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Starting a New Job? Know the Company's Culture

Oct 13, 2007
Starting a new job can be very stressful. Questions such as, am I going to get along with my boss or will my co-workers accept me, usually comes to mind just after you get over the excitement of landing a new position. The answer to these questions can be the difference between you becoming the company's best or an employee less.

Though job performance is a major factor in determining your success, making sure you fit in, by any means, should not be overlooked. Within every organization, there are rules and roles to follow. For example, a company's owner may set aside an hour and a half each Friday to host a luncheon for his employees. If you are not a sociable person, you may not want to attend such an event. But by not attending, you are setting yourself up to be viewed as an outsider.

It may not seem important at first, but company-wide events, be it simple and unproductive, are very important in securing your spot and identity in the company.

But as a new employee, how would you know the hows, the whens, the wheres, etc? The first step would be to meet, greet, and make yourself known to your new coworkers. During this meet and greet session, be sure to make a great first impression. This can be the difference between people approaching you and people keeping a distance.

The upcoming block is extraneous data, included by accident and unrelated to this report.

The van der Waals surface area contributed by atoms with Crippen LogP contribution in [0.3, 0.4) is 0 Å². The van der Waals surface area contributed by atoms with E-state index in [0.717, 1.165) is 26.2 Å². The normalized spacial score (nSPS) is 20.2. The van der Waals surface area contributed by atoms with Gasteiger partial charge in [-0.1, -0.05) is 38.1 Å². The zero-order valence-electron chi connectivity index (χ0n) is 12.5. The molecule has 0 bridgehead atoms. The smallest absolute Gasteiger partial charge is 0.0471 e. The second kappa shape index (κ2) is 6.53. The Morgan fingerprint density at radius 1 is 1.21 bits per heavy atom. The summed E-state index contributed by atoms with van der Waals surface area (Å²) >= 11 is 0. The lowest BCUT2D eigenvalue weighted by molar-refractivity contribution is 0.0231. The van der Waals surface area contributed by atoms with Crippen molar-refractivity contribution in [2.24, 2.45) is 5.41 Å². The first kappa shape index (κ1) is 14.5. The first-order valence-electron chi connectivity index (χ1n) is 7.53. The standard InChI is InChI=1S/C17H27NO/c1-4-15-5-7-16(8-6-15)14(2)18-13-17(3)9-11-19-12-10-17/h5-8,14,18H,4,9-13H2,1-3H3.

It is during this time you should target in on a person or a group that you are going to allow to sponsor you. Connecting with this person or group can be as easy as a lunch invitation or chatting at the water cooler during your break.

Being prepared would be helpful when spending time with your new coworkers. Just as you prepared for the job interview by learning the job description, about the company, etc., it is just as important to cover every base in getting to know about the company's culture. It would not be a bad idea to prepare questions to ask, take notes on birthdays, upcoming events, such as, retirements and wedding. Getting in the loop will surely accelerate your full acceptance in the company.

Salaries and bonuses are not, contrary to popular belief, the one number factor in determining job satisfaction for most employees. If that was the case, why are people walking off six figured jobs each day? Fitting in and being accepted is, in many cases, more important.
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Jimmy Walker is the founder of CitePlanet.com . Find thousands of quality citations from books, periodicals, and electronic sources.
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